Repeat intent scores across the customer base trended down for the month of March. The likelihood that a customer will use the same service within the next 30 days finished at nearly 61%, down 290 bps compared to last year. First-time customers reported a significant year-over-year drop of 600 bps while the more-frequent customers (those who completed four or more orders with a service within the past three months) slipped by 220 bps. And, while the repeat intent with the highest-income MAUs stood at 69% in March, it fell steadily along with household income, finishing at 55% for the lowest-income households.
The online share of total grocery spending was also down in March, falling 160 basis points to 12.7% versus last year. Excluding Ship-to-Home, since most conventional supermarkets don’t offer it, the adjusted contribution from Pickup and Delivery dropped 130 basis points and finished at 10.6% for the month.
“Now is the time for conventional grocers to prioritize maintaining engagement with existing customers,” said Sylvain Perrier, president and CEO, Mercatus. “Proven ways of growing your online revenue hinge on providing a great customer experience, encouraging your more loyal customers to use frequently, and benefitting from positive word-of-mouth advocacy that will attract others to use your online services.”
About this consumer research
The Brick Meets Click/Mercatus Grocery Shopping Survey is an ongoing independent research initiative created and conducted by Brick Meets Click and sponsored by Mercatus. Brick Meets Click conducted the survey on March 30-31, 2023, with 1,742 adults, 18 years and older, who participated in the household’s grocery shopping.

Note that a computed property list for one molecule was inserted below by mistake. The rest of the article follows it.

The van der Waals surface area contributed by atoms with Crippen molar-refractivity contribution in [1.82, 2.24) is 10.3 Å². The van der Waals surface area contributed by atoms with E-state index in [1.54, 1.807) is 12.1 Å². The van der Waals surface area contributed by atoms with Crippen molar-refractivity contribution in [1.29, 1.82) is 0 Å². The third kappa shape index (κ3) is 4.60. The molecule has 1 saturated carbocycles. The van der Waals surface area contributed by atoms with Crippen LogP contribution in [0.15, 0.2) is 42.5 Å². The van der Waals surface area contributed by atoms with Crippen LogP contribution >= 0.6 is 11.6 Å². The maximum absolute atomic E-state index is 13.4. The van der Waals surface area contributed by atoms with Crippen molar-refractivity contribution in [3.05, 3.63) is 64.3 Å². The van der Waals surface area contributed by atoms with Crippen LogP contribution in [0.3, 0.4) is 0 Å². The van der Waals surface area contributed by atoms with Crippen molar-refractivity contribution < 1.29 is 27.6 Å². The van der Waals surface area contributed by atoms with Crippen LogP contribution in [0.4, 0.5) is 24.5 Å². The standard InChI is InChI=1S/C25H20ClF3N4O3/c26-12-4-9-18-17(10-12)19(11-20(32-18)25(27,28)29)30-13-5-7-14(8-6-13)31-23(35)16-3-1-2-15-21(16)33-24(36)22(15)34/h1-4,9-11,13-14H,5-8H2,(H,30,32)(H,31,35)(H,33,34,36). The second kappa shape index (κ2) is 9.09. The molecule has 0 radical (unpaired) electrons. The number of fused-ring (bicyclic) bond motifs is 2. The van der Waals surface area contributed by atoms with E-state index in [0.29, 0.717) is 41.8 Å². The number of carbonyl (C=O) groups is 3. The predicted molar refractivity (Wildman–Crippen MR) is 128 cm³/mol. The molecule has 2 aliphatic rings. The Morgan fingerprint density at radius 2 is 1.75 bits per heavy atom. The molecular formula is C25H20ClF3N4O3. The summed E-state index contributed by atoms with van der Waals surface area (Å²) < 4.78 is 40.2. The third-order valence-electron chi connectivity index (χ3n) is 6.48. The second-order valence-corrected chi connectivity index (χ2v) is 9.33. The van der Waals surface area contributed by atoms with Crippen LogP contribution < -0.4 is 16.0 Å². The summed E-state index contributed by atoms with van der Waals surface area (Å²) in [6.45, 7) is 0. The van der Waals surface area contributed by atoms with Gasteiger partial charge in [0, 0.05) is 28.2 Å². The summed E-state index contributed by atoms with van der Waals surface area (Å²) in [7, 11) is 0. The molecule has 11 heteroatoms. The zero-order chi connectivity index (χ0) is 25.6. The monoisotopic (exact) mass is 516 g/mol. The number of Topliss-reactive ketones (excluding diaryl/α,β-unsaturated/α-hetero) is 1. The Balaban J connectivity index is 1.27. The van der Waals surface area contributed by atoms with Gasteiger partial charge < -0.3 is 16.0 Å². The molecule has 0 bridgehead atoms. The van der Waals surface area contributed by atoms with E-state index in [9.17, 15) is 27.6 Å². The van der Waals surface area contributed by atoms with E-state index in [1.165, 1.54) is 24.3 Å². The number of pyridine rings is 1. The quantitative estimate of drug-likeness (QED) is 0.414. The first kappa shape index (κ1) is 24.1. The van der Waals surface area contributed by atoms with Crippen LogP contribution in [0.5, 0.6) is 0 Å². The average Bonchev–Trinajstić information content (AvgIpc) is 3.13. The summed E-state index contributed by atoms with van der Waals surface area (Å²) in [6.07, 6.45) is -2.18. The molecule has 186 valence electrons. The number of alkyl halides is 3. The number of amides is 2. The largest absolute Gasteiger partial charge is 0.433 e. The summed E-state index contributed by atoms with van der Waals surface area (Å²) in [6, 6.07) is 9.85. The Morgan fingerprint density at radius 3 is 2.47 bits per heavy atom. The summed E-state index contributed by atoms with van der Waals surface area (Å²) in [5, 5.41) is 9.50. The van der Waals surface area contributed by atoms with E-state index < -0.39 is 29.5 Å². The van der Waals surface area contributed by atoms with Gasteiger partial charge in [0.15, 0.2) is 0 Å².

The three receiving methods for online grocery orders are defined as follows:
· Delivery includes orders received from a first- or third-party provider like Instacart, Shipt or the retailer’s own employees.
· Pickup includes orders that are received by customers either inside or outside a store or at a designated location/locker.
· Ship-to-Home includes orders that are received via common or contract carriers like FedEx, UPS, USPS, etc.
Results were adjusted based on internet usage among U.S. adults to account for the non-response bias associated with online surveys. Responses are geographically representative of the U.S. and weighted by age to reflect the national population of adults, 18 years and older, according to the U.S. Census Bureau. Brick Meets Click used a similar methodology for each of the surveys conducted in 2023 – Feb. 26-27 (n=1,745); Jan. 30-31 (n=1,735); in 2022 – Dec. 28-29 (n=1,715), Nov. 29-30 (n=1,749), Oct. 28-29 (n=1,732), Sept. 29-30 (n=1,752), Aug. 29-30 (n=1,743), July 29-30 (n=1,690), June 29-30 (n=1,743), May 28-29 (n=1,802), Apr. 28-29 (n=1,746), Mar. 28-29 (n=1,681), Feb. 26-27 (n=1,790), and Jan. 29-30 (n=1,793); in 2021 – Dec. 29-30 (n = 1,836), Nov. 29-30 (n=1,785), Oct. 29-30 (n=1,751), Sept. 28-29 (n=1,728), Aug. 29-30 (n=1,806), July 29-30 (n=1,892), June 27-28 (n=1,789), May 28-30 (n=1,872), Apr. 26-28 (n=1,941), Mar. 26-28 (n=1,811), Feb. 26-28 (n= 1,812), and Jan. 28-31 (n=1,776); in 2020 – Nov. 11-14 (n=2,067), Aug. 24-26 (n=1,817), Jun. 24-25 (n=1,781), May 20-22 (n=1,724), Apr. 22-24 (n= 1,651), and Mar. 23-25 (n=1,601); and in 2019 – Aug. 22-24 (n = 2,485).